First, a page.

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Is this also the forum for “bike packing” ?

Old 03-10-23, 08:47 AM
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Is this also the forum for “bike packing” ?

Just wondering if the touring sub forum on this site is the place for “bike packing” discussion/questions ?

Sorry admittedly I’m one right now who “blurs” the divide between “bike packing” and “touring” - I think If you are travelling somewhere you need a bike equipped for places you ride and might go but it is an evolving and ever popular area of cycling that seems to lack a specific area on this site. Wondering if this should be renamed the “touring / bike packing” sub forum ? or does bike packing require it’s own sub forum or is it already served by another sub forum in your mind. I say this as someone who owns a dedicated road touring bike who is also in the Preliminary stages of building an “all road” bike per se. And yes my “all road” will have a pannier rack on it.
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Old 03-10-23, 10:01 AM
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I don't know what bucket I fit in...

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Old 03-10-23, 10:04 AM
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yes.
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Old 03-10-23, 10:09 AM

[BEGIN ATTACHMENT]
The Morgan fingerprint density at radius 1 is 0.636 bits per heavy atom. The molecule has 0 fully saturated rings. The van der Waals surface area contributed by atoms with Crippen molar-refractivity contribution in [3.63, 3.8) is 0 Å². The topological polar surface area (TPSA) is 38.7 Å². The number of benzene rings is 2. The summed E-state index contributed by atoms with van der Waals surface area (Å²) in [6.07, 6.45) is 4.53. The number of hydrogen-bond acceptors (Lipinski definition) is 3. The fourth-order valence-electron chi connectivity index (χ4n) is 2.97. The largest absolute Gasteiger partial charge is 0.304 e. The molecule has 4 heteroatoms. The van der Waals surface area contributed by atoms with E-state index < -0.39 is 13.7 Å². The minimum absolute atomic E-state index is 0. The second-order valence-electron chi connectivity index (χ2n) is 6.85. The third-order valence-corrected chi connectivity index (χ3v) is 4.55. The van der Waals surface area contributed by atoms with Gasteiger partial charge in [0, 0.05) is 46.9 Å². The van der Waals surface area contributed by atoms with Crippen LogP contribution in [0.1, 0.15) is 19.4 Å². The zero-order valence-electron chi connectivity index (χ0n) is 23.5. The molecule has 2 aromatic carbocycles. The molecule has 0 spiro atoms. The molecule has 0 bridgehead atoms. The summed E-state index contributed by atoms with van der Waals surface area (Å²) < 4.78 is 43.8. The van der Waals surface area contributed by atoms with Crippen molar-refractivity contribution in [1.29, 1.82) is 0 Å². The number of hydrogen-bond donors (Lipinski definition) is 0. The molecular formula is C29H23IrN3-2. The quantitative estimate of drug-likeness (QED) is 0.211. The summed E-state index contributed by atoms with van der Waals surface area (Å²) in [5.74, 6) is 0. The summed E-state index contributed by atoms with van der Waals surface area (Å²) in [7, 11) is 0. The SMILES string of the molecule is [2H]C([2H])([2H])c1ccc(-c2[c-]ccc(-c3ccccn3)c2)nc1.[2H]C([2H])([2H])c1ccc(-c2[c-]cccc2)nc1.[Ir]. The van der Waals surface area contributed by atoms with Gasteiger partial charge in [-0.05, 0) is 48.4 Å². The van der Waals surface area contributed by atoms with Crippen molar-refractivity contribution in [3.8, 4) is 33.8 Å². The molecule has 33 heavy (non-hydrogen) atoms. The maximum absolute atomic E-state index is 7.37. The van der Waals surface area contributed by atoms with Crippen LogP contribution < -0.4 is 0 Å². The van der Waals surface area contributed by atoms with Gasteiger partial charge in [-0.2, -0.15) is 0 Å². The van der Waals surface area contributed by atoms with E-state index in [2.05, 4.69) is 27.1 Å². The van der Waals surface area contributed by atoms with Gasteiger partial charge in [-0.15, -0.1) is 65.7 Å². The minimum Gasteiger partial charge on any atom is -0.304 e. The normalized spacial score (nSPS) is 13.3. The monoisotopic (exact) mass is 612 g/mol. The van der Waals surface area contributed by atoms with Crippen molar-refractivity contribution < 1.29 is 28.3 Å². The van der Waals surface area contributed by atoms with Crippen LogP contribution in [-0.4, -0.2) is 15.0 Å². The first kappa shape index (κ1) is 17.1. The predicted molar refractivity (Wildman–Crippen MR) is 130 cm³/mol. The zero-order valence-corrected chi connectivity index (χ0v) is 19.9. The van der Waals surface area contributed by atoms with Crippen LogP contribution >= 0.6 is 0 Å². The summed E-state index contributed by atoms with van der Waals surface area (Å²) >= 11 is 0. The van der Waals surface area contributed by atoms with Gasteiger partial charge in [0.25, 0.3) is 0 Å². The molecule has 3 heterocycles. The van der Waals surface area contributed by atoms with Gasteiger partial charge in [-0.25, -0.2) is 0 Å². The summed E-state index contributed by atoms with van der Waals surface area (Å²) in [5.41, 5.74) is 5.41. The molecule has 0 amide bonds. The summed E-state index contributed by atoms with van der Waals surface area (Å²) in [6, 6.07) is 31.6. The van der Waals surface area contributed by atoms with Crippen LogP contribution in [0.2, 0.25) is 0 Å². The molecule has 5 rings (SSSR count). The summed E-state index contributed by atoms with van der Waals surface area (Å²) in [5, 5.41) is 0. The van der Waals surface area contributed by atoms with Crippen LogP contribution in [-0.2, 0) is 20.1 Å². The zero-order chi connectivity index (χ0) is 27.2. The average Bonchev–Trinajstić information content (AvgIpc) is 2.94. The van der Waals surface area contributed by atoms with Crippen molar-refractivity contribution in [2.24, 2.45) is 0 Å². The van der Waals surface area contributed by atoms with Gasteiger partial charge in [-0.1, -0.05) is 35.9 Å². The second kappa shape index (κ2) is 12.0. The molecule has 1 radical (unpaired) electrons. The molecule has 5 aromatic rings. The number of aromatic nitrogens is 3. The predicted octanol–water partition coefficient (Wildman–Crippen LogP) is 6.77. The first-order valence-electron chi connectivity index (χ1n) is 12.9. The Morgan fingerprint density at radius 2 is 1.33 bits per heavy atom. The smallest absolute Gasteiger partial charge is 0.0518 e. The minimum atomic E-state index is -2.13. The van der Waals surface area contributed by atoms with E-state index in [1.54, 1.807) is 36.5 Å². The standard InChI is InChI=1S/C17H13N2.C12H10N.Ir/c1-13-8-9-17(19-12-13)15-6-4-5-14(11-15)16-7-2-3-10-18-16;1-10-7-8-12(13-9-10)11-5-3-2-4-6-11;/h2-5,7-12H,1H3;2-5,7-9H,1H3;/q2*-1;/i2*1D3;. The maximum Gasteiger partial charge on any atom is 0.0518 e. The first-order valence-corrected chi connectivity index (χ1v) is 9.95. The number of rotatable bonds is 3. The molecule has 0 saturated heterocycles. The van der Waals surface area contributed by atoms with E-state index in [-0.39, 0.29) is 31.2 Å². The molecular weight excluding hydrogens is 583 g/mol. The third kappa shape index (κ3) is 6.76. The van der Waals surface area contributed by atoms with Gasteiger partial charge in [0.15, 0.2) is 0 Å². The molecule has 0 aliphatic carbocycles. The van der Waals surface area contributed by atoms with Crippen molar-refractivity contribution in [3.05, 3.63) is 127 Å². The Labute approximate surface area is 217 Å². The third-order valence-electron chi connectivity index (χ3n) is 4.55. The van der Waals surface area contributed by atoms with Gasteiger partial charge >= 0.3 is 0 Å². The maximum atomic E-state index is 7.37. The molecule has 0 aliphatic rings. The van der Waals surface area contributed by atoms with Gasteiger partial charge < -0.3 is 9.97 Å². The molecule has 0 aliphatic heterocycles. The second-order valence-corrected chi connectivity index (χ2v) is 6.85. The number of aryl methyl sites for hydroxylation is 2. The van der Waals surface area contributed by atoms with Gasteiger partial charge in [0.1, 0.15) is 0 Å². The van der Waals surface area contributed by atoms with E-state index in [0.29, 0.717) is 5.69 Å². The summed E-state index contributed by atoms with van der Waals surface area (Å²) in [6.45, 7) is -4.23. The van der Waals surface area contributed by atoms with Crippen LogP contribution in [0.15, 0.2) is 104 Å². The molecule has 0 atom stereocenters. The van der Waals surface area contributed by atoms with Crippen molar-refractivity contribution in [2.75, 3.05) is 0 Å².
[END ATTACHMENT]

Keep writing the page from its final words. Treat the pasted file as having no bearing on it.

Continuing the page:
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Short answer: You will find plenty of conversations here about bikepacking including equipment, routes, bikes, etc.

Longer reply: This "bike touring / bike packing" semantics conversation comes up periodically here, e.g. in threads like this - https://www.bikeforums.net/touring/1...packing-2.html You aren't the only shifting between uses of the term or having mixes of panniers and bike packing bags. So rather than getting too caught in the semantics meta-discussion I find it more interesting to just go directly to the questions...

What are you thinking for your all road bike?
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Old 03-10-23, 10:28 AM
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In my opinion there isn't and has never been a clear divide between the two. Ask your questions or make your comments here. No need to get too hung up over the label. Some folks may be less tolerant of the style they don't care for, but for the most part we all get along. I tend to blur the line a bit myself. I call what I do ultralight touring, but usually do not use panniers these days. I have used some unconventional baggage, but have been gradually shifting more toward bikepacking style bags.
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Old 03-10-23, 10:52 AM
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There have been suggestions over time that there should be two separate forums, but that has not happened. But as you readily show, there are enough people that mix bikepacking gear (like your saddle bag) with touring gear (your panniers), that it probably does not make that much sense to separate them.

On the rando forum last month, someone started a thread titled "Randonneuring vs Bikepacking; Can they be the same thing?", thus things can get complicated pretty fast around here.